For further assistance, consider contacting a financial counsellor, or calling the National Debt Helpline on 1300 007 007

What interest rates are charged for personal loans?

Lenders aren’t allowed to charge interest on loans of $2,000 and under. Instead, they make their money by charging a one-off establishment fee of up to 20 per cent and a monthly account-keeping fee of up to four per cent. Lenders might also ask you to pay a government fee.

For loans between $2,001 and $5,000, lenders can make their money in only two ways: a one-off fee of $400 and annual interest rates of up to 48 per cent.

For loans of $5,001 and above, or for loans that have terms longer than two years, lenders can charge annual interest rates of up to 48 per cent.

Those fee caps don’t apply to loans offered by authorised deposit-taking institutions such as banks, building societies or credit unions, although such institutions are highly unlikely to charge interest rates of anywhere near 48 per cent.

Do student personal loans require security?

While some personal loans can be secured by the value of an asset, such as a car or equity in a property, student personal loans are often unsecured, which typically have higher interest rates.

Some lenders also offer guarantor personal loans to students. These loans have lower interest rates, as a guarantor (usually a relative of the borrower with good credit) will fully or partially guarantee the loan, taking on the financial responsibility if the borrower defaults.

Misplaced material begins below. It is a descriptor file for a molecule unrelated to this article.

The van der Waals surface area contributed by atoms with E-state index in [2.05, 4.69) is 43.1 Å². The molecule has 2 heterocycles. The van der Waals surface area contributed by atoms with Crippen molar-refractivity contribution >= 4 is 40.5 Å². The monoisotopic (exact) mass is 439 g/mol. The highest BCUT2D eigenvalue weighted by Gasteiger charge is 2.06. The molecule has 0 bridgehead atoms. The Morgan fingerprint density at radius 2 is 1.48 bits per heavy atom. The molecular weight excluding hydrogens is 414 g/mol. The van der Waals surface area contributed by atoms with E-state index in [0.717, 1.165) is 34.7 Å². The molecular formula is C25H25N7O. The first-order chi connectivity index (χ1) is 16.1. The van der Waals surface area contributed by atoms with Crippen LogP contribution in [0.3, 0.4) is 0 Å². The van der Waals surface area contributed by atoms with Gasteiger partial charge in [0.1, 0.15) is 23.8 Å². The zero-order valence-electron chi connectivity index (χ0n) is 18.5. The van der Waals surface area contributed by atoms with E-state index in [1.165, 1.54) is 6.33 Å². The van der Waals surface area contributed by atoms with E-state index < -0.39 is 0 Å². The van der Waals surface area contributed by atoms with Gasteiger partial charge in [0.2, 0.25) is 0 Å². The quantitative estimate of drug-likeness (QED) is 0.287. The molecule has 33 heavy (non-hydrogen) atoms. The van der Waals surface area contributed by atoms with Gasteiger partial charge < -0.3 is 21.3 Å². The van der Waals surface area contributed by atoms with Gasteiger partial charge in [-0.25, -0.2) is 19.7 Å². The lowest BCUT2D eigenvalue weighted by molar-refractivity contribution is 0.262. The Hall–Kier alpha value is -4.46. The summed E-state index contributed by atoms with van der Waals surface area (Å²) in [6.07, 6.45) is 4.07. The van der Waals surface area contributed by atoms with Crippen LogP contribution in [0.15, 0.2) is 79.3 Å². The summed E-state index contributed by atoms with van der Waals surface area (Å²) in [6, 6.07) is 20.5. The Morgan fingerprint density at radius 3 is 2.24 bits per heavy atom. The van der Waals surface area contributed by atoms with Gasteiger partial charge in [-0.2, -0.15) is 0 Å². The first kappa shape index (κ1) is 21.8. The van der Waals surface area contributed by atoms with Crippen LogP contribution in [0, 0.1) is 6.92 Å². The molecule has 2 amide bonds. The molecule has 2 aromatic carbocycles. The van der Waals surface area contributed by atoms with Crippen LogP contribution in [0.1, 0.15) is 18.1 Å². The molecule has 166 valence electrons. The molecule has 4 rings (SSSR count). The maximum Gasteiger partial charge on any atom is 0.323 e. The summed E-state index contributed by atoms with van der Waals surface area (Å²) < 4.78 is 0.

Where can I get a personal loan?

The Australian personal loans market contains dozens of lenders offering several hundred different products. Personal loans are available through a range of institutions, including:

There are three main ways to access personal loans. You can go through a comparison website, such as RateCity. You can use a finance broker. Or you can directly contact the lender.

What do I need to get a fast loan?

Most lenders will need to you provide the following information in your application for a fast loan:

  • Proof of identity
  • Proof of residence
  • Proof of income
  • Details of any assets you own (e.g. car, home etc.)
  • Details of any liabilities you owe (other personal loans, credit cards, mortgages etc.)
  • How much you want to borrow
  • Over how long you want to pay it back
  • Purpose of your loan

Are there alternatives to $2000 loans?

If you need to borrow $2000 or less, alternatives to getting a personal loan or payday loan include using a credit card or the redraw facility of your home, car or personal loan.